Cut down to size

June 9, 1995

The World Bank's report, Priorities and Strategies for Education, published this week, repeats a theme that has become increasingly familiar from the Bank: that opportunities in higher education are widest where there is an influx of private resources and that priority in terms of public spending on education should go to the youngest pupils. Though their report has most to say about eastern Europe, their prescription is not confined to any geographical area.

11 = /Next week Britain's National Commission on Education will publish its valedictory report. This will no doubt say much the same, reiterating the views put forward in its first report, Learning to Succeed - priority for the youngest, particularly nursery-age children, and more private money for higher education from student contributions.

This is not a message higher education wants to hear. Redistributive policies are tough on those whose resources are targeted for giving to others. Since British students are more generously subsidised from public funds than students in other countries, and the gap between per capita spending on them and on the youngest age groups is wider, they have much to lose.

Evidence is now, however, stacking up behind the Bank and the commission's recommendations, evidence which makes it ever harder for students to argue that life chances depend crucially on free higher education. That evidence comes particularly from work being done on the emotive issue of class sizes. Long-term studies in Tennessee show that class size makes a significant difference at primary-school level.

In this country the school inspectors and the London University Institute of Education have concluded that class size only makes a difference to children's success in the early years, when children are learning to master the basic skills needed to study on their own. If this is so, priority should be given to dramatically reducing class sizes for the youngest children as the necessary foundation for better educational achievement at all later levels.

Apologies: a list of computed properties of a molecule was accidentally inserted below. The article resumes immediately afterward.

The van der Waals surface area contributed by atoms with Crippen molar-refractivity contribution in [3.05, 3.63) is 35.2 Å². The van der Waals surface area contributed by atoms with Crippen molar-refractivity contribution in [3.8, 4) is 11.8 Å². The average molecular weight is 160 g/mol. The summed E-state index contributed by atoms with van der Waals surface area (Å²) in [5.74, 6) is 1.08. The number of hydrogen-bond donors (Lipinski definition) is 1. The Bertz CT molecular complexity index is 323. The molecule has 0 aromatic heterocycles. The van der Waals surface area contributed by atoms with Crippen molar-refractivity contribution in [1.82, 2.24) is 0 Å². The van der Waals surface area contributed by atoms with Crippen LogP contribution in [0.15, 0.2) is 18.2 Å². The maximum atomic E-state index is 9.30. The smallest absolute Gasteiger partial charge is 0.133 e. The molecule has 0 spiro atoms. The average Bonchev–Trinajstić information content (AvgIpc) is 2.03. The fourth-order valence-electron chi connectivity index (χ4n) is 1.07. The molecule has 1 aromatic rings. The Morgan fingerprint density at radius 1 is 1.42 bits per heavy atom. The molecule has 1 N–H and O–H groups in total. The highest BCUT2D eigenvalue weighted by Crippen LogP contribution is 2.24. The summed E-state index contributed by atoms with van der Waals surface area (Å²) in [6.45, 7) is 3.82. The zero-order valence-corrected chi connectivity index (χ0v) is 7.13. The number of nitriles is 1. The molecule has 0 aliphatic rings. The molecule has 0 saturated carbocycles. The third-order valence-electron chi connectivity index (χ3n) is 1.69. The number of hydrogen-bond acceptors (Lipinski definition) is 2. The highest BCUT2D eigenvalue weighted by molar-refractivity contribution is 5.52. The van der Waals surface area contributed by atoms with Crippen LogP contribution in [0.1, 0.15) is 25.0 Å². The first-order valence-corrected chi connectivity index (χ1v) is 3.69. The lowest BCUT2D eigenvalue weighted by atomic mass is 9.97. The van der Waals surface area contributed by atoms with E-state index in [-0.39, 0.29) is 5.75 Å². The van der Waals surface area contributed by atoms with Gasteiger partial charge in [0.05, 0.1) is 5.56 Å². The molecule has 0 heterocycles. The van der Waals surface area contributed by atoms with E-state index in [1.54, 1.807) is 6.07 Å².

Sir Christopher Ball has long argued that class sizes should be set at double the age of the children concerned. This would give groups of eight at four years old, 24 at 12 years old and well over 30 for higher education, by which time students have learned to cope for themselves.

People tend to think this is a joke. We all "know" that small classes are better and we have somehow assumed that the more advanced pupils are the more important small groups become. Parents are persuaded to dig deep in their pockets for private schools which make small classes a selling point. Oxbridge's tutorial exclusiveness is widely regarded as the ideal.

But could it be that parents are being parted from their money under false pretences? Do the children who clock up impressive results in small-class private secondary schools and win disproportionate numbers of university places really owe their success to privileged education at young ages? The sort of parents who strive to get their children into popular state schools are apparently undeterred by classes much larger than those in mouldering inner-city schools. They are also the sort of parents who run playgroups and pay private nursery-school fees.

Could it be that, after the early years, those who benefit most from small classes are teachers, while in higher education those who gain most from subsidies are young people who had favourable educational experiences early on?

Honest appraisal of the information now available leads to the uncomfortable conclusion that the World Bank and the National Commission are on to something: greater national achievement depends on priority for the youngest who currently get least.

Higher education should prepare itself for the possibility that a political party which retains some belief in redistributive policies may act on this conclusion.

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